WWE cannot simply give up on Sandow or allow him to be lost in the shuffle as the roster is depleted at the moment. Sandow can continue to be relevant in WWE today. I’m not advocating a huge push for the superstar as he’s clearly not a priority, but what has WWE to lose by keeping him relevant?

I’d be in favor of a slow yet intriguing return to the mid-card. To start off, he needs his television presence brought back. Let him wrestle on Raw; occasionally at first, once per week if he’s still the crowd-pleaser he used to be. Whether he wins or loses won’t matter to begin with. Then, slowly but surely, let him have a string of victories as a heel.

He could have a few harsh words backstage with the Social Outcasts for not having considered his superior genius to lead their group and having chosen that hillbilly, Heath Slater instead. That could lead him to wins against Rose, Dallas, Axel, and finally Slater. These matches could take place on Raw and Smackdown. No need to push these on pay-per-views.

At WrestleMania 32, Sandow could participate in the André the Giant Battle Royal. The ringside commentators could talk up the fact that he nearly won the WrestleMania 31 edition of the said Battle Royal, only to lose out at the very end against Big Show. Sandow needn’t win, but he could survive in the ring for a while and cause a few surprise eliminations. Fan support would continue and he’d be one of the post-WrestleMania talking points.

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After Mania, still as a heel, he could savagely attack the babyface superstar who eliminated him from the Battle Royal: either someone lacking direction and who could benefit from a mid-card feud with a proper heel, or a legitimate upper mid-carder who could ultimately put Sandow over (I’m thinking Dolph Ziggler, Chris Jericho, or why not Ryback?). After the feud which would culminate at Payback in May, Sandow would be on the cusp of challenging for a mid-card belt (most likely the U.S. Championship), or he could be inserted as a wild card in the ladder match at Money in the Bank in June.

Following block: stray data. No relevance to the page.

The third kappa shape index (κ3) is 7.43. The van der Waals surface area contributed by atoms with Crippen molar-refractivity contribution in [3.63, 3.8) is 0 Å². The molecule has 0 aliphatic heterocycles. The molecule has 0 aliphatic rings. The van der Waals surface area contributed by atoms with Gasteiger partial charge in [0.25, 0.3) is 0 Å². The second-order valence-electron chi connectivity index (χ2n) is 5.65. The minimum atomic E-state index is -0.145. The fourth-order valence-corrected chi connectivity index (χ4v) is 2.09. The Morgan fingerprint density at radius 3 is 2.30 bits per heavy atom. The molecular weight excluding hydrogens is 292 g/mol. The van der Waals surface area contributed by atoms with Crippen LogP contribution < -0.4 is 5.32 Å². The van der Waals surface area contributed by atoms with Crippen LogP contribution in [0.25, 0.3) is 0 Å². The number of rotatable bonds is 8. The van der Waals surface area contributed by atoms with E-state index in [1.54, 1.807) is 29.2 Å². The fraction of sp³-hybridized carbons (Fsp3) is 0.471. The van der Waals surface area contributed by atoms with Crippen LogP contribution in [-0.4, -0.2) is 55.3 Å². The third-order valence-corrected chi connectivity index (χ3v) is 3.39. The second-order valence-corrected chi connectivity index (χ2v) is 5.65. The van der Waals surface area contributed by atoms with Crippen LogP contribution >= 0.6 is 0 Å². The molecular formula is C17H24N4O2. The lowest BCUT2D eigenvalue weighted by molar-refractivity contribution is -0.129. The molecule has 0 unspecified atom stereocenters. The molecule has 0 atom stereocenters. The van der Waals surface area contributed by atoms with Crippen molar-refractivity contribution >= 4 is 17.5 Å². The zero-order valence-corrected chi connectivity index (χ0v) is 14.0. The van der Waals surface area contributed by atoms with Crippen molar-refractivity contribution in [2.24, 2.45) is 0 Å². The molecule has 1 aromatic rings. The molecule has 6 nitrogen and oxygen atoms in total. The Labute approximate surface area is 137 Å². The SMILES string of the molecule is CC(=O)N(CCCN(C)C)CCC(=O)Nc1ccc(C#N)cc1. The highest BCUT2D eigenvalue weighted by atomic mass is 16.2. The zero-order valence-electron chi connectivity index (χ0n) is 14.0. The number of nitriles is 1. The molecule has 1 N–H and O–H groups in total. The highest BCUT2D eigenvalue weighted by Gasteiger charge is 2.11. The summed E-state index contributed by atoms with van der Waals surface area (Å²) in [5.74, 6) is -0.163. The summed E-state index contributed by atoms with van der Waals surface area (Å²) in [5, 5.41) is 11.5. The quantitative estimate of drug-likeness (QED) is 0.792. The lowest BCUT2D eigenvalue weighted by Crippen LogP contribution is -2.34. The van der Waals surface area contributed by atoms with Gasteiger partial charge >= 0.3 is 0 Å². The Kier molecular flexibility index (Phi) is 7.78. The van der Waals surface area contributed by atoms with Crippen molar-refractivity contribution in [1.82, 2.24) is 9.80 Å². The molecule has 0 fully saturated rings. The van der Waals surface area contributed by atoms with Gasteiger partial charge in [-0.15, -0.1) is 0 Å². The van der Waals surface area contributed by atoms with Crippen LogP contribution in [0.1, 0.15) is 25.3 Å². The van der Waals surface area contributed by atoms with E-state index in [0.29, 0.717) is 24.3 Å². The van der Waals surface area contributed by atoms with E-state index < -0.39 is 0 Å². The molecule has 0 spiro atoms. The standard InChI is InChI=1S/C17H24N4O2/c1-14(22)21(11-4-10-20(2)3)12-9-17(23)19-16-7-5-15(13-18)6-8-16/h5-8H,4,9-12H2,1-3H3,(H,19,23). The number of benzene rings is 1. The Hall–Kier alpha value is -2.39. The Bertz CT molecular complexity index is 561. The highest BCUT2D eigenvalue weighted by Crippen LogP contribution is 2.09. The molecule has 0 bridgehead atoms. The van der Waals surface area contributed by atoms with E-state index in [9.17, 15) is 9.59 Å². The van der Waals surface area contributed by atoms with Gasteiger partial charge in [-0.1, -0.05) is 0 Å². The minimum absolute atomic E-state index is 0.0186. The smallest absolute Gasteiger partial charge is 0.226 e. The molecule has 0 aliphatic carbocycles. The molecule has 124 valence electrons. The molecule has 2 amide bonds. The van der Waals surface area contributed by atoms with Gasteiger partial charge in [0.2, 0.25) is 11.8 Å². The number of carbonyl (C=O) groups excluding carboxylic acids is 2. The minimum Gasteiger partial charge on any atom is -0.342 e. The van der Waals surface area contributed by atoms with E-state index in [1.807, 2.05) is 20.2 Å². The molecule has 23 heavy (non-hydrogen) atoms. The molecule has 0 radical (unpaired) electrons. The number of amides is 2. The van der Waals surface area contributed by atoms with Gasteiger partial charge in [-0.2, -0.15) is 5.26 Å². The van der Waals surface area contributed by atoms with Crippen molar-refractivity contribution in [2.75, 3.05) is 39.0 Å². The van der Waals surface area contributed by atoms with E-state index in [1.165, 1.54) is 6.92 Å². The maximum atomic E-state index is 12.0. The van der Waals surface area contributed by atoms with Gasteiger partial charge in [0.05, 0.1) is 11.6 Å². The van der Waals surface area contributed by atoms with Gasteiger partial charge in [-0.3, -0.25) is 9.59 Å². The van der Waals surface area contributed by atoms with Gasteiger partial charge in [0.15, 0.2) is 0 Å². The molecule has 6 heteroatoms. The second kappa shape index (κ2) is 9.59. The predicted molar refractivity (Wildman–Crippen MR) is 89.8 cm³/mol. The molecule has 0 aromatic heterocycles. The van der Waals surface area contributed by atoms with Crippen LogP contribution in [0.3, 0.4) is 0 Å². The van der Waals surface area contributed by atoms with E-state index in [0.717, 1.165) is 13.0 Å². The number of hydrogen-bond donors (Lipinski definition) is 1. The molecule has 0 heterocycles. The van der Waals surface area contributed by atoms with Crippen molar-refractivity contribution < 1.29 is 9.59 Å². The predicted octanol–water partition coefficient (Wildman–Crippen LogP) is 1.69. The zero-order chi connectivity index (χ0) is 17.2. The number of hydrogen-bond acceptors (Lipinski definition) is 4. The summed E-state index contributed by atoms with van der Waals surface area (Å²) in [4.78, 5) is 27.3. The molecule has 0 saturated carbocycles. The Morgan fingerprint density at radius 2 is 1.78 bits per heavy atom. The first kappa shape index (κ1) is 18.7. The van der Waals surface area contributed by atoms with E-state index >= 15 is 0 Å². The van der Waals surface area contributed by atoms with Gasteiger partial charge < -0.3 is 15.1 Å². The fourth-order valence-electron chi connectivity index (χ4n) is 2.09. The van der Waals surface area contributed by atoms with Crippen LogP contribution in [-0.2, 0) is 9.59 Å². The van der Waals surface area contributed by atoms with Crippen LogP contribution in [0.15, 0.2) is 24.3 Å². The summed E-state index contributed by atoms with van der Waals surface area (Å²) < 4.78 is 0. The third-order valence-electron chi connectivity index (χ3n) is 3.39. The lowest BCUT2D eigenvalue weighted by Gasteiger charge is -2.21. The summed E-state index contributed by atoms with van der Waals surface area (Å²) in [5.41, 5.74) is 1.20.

In both cases, he doesn’t need to win. Let him get close, tease the audience with a possible Sandow victory, but let him fall short. However, if he does indeed prove to be a hotter commodity than expected, WWE Creative can always pull the trigger at that point in time and either crown him U.S. Champion, or seek to right the wrong by enabling him to be Mr. Money in the Bank and give Sandow a vote of confidence and a new opportunity to prove his worth.

WWE is notorious for pulling the plug on superstars’ rises. They can always resort to such practice should Sandow fail to re-connect with the crowd. But something just tells me that Sandow – given the chance – can easily pick up the ball and run with it.